Undignified

First, a necessary timeline and some relevant details. On 7/22/13 I submitted a short essay to Red Branch Journal.

Here’s their take on response time: Due to the number of submissions received, please know a response may take several weeks, but respond we will.

It’s possible, of course, that the editors of Red Branch Journal have some obscure idea or oddly private notion of what several means. I indicated, as I always do, that my essay was also currently under consideration at other literary magazines. Not that they’re opposed to simultaneous submissions. At least, nothing in their guidelines prohibits such.

On 8/1/13 I got this absurd request:

Thank you for your submission to Red Branch. We look forward to reading your work—please note that it may be several weeks before you hear from us, as reading each submission takes some time. In the meantime, please inform us immediately if you are seeking publication of your work elsewhere or if it has already been accepted.

I replied minutes later that yes indeed my essay was under consideration elsewhere.

Several months go by.

On 11/12/13 I inquired about the status of my essay, although I was fairly certain they didn’t want it.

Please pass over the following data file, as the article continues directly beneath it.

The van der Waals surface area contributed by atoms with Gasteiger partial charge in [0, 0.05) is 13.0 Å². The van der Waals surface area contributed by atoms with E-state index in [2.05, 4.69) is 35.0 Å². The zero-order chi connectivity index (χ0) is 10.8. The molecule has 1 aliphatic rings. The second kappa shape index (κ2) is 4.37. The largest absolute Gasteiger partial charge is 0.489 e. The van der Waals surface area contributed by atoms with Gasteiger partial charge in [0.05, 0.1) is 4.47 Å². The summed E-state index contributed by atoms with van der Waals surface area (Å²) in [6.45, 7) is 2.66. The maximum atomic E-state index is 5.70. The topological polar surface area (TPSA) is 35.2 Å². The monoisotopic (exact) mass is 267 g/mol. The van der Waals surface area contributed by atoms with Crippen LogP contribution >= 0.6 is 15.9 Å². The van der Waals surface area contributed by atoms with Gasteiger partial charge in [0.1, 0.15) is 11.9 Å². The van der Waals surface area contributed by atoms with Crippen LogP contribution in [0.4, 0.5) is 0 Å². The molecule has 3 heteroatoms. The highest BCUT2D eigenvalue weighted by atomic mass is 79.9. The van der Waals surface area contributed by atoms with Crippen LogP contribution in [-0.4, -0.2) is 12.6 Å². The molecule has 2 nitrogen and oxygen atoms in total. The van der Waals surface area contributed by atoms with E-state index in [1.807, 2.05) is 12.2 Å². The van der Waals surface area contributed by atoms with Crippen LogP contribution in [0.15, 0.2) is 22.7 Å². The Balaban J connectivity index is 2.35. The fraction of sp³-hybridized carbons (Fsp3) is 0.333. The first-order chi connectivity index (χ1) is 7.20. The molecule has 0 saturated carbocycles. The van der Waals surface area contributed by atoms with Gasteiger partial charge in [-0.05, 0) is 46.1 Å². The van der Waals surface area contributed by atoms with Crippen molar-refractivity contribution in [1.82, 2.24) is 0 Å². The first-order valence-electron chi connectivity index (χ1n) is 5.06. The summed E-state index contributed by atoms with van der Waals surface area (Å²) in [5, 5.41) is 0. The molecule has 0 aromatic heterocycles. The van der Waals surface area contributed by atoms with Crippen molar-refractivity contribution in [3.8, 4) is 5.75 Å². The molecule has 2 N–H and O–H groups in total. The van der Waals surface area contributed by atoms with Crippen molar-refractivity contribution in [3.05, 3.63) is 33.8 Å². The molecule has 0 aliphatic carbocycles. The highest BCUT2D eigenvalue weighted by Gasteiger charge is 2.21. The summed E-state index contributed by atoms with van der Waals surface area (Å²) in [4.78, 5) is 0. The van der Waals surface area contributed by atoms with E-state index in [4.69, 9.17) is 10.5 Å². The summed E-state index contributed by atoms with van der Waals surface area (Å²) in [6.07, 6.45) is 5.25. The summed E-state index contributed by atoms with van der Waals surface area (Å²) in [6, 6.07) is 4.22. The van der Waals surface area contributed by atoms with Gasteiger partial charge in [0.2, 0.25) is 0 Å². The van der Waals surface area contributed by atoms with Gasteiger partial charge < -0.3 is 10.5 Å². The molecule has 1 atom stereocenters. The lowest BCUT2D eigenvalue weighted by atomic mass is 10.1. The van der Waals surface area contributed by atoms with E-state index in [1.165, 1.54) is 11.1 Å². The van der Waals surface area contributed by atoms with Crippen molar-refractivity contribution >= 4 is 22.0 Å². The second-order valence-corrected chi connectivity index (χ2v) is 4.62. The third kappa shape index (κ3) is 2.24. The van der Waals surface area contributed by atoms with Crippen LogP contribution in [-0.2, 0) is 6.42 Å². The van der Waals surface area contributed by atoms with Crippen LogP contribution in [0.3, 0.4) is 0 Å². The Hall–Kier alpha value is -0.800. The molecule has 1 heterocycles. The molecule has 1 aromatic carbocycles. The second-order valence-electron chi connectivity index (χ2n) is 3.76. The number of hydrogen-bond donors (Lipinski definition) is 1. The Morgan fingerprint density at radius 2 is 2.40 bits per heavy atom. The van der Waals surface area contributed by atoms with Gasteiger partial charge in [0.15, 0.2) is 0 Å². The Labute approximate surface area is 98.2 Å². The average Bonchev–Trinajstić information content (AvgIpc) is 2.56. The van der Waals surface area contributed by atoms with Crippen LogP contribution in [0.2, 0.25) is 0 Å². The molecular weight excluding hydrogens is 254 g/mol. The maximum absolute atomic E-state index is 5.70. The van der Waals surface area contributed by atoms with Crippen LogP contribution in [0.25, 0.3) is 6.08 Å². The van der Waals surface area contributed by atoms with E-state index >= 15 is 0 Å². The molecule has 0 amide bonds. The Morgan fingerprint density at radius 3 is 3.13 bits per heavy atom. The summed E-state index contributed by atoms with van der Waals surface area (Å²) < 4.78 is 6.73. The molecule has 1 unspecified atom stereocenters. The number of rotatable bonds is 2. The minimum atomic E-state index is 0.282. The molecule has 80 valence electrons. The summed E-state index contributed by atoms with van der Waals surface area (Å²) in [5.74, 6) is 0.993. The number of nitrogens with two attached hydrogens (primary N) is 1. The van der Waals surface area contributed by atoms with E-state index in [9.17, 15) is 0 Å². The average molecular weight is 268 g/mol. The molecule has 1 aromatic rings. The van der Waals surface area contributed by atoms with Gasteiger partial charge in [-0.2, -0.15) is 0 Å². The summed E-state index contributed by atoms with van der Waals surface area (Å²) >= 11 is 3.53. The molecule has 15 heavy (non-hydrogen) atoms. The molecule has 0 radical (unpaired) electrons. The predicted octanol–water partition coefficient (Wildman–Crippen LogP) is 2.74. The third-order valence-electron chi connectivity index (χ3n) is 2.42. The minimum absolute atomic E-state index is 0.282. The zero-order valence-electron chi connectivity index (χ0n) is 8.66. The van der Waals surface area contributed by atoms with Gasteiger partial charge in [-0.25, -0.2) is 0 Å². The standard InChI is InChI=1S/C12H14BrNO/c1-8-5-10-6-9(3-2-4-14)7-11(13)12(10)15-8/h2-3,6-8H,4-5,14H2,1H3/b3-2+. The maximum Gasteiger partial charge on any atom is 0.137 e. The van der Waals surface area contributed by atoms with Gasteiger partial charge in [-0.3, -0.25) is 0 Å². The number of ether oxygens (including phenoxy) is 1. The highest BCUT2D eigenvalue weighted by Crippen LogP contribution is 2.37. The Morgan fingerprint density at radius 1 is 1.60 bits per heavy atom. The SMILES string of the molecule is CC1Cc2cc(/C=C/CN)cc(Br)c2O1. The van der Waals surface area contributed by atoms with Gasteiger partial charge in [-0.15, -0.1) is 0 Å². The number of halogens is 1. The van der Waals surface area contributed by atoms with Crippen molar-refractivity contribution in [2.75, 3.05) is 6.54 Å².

I got a reply on 11/18/13:

Thank you for the note, and sorry for the delay in response. We’re wrapping up the last of our submissions, and will have a decision to you as soon as we can. Thanks again for checking in. We’ll let you know shortly. 

Ok. Enough nonsense. Pretty obvious to me that my work wasn’t being seriously considered. So on 12/12/13 I withdrew my essay.

On 1/21/14 I got a canned rejection:

We apologize for the length of time it has taken for us to respond. Due to the volume of submissions we received, giving each piece the care it deserves and in turn replying to all queries took much longer than expected. While we are grateful for your submission to Red Branch, we will not be including it in our forthcoming winter issue. Nonetheless, we wish you the best of luck with your writing and hope you consider our pages for any future work.

Sorry for the inconvenience. This cheap, effortless response shows profound disrespect—galling disdain—for words, for the potency and perils of composition. What many of these editors (dreadfully inaccurate title) fail to realize is that yes, contributors also include those whose work is turned down (for whatever reason). There are simple, effective ways to limit the number of submissions received other than by exhibiting outright indifference and petty condescension toward authors whose offering doesn’t make the cut. I’m willing to make things a little easier for the staff at Red Branch Journal. They don’t have to worry about ever reading anything more from me, that’s definite.

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